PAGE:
By: Cathy Breden, CMP, CAE, CEM, CEO, CEIR
In June 2020, the Center for Exhibition Industry Research (CEIR) partnered with SwapCard, a platform for virtual and live events, to conduct a study on the use of structured matchmaking activities at B2B exhibitions of all sizes, to determine the level of adoption of matchmaking activities and how effective they appear to be. The study was conducted on executive exhibition organisers in Canada, the U.S. and Mexico. While the findings are North American focused, the findings are relevant regardless of the country.
The global pandemic this year has halted B2B exhibitions in many countries for months with no end in sight. Some countries, including China, are just now venturing to hold regional events with success. Travel bans not only by countries, but also by both exhibiting companies and buyers to attend live events, are likely to continue well into 2021. Many organisers are adapting by holding digital events.
Matchmaking has been primarily an unstructured, manual task with either the exhibitor or buyer requesting an appointment, or the organiser’s staff assisting with scheduling and confirming appointments. The organiser may offer a hosted buyer program that hosts the most important buyers, offering concierge services that may provide airfare and hotel. However, according to the findings of the study, the satisfaction on the use of matchmaking at live events is neutral, if not negative.
Satisfaction with Exhibitor and Attendee Use
The value of matching buyers to sellers is more important now than ever and using AI technology makes matching based on demographic data. By far, the objective organisers strive to achieve in offering these activities is to maximize the quality of face-to-face engagements for participants (80%). Roughly half of exhibitors (51% on average) and buyers (47% on average) actively use the attendee matchmaking activities they have access to.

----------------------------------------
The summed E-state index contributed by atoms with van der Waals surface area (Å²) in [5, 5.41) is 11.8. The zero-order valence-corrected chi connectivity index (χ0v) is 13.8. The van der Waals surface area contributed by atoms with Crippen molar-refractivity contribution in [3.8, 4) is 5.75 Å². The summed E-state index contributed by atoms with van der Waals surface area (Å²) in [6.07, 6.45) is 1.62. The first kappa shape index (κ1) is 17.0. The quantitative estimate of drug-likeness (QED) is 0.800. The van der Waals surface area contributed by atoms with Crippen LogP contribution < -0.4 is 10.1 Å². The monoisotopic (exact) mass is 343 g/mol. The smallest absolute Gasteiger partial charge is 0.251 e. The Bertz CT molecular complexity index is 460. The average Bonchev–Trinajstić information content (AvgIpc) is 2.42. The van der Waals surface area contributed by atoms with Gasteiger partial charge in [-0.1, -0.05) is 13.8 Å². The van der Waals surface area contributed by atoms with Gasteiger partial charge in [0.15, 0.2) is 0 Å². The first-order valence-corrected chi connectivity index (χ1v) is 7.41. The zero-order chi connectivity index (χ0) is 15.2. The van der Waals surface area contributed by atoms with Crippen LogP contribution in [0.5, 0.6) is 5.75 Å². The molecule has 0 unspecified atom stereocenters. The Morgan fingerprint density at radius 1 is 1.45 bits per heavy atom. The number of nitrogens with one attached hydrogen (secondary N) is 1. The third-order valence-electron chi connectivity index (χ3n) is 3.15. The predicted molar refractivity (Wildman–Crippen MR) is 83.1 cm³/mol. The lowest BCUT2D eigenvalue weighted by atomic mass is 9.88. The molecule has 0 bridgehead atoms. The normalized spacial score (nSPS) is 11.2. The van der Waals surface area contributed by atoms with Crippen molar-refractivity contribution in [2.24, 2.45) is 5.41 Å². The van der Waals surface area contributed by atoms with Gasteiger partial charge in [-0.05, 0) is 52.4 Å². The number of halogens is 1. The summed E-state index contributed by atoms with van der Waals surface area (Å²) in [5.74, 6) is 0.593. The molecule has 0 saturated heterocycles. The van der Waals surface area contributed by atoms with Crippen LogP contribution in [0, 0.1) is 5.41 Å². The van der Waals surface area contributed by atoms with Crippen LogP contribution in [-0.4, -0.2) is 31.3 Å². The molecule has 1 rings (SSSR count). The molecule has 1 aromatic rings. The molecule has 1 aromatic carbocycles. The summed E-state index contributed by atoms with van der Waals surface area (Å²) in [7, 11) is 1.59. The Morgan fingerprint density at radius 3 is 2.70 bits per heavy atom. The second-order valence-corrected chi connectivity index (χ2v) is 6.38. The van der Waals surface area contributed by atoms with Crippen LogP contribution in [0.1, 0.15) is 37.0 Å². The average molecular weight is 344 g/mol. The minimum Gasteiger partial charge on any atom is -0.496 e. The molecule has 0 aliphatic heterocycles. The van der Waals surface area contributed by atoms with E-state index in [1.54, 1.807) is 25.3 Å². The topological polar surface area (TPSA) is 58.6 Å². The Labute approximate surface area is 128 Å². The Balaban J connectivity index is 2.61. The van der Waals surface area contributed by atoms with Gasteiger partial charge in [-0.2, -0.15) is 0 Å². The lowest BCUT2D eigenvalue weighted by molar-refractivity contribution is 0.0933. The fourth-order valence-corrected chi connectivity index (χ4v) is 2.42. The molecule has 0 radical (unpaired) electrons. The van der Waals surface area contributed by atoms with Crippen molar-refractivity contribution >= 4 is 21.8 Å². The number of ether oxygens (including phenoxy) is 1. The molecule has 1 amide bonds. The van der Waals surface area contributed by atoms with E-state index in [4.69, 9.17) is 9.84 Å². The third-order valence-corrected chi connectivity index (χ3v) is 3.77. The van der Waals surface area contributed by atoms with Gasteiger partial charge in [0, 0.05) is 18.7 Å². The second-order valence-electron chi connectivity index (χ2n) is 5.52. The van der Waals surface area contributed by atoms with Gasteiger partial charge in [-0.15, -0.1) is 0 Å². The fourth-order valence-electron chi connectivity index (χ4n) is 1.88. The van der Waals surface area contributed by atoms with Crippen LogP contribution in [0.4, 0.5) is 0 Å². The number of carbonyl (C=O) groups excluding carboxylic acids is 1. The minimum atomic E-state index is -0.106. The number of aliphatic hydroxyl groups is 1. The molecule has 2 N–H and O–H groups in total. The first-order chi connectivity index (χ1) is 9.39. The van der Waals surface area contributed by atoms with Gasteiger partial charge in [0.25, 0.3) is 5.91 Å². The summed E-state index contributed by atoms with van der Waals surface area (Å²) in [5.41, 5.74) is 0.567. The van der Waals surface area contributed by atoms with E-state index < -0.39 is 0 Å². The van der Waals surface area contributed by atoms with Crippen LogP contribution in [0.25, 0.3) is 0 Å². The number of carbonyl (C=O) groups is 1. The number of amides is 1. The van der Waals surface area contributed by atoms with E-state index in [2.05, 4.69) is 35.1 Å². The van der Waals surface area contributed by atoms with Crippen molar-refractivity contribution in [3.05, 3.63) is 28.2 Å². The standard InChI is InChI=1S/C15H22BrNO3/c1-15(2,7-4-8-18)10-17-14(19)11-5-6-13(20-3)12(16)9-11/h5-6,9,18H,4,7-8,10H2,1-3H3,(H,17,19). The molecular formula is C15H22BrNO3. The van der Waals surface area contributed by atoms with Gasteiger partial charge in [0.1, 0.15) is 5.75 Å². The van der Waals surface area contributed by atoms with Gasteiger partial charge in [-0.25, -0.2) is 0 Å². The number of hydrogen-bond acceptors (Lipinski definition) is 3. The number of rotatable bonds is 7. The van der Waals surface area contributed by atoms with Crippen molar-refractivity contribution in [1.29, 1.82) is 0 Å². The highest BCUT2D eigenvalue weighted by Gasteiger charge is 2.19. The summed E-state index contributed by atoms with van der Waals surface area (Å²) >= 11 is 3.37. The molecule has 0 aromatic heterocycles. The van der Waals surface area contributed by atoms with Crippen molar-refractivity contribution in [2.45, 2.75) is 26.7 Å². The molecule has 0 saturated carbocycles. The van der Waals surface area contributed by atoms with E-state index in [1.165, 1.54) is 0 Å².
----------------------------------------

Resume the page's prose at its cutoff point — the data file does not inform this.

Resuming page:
Many organisers do not offer matchmaking services. They rely on the buyers and exhibitors to make the connections themselves. Lack of resources or a perceived lack of need were primarily cited for not offering a matchmaking program.
And then, COVID-19 made organisers re-think their live events, pivoting to digital ones. The importance of facilitated matchmaking has greatly increased (66% of surveyed executives say facilitated matchmaking has become more important). This makes sense as those serendipitous moments that occur at live events do not occur in the digital environment. The virtual event is great for providing content but in the two-dimensional space, the space where commerce occurs, finding and connecting with one another is incredibly difficult. The question becomes, “How can matchmaking technology help make meaningful connections?”
Once technology gets to the point where meaningful connections and business relationships are made, the digital event becomes important for commerce.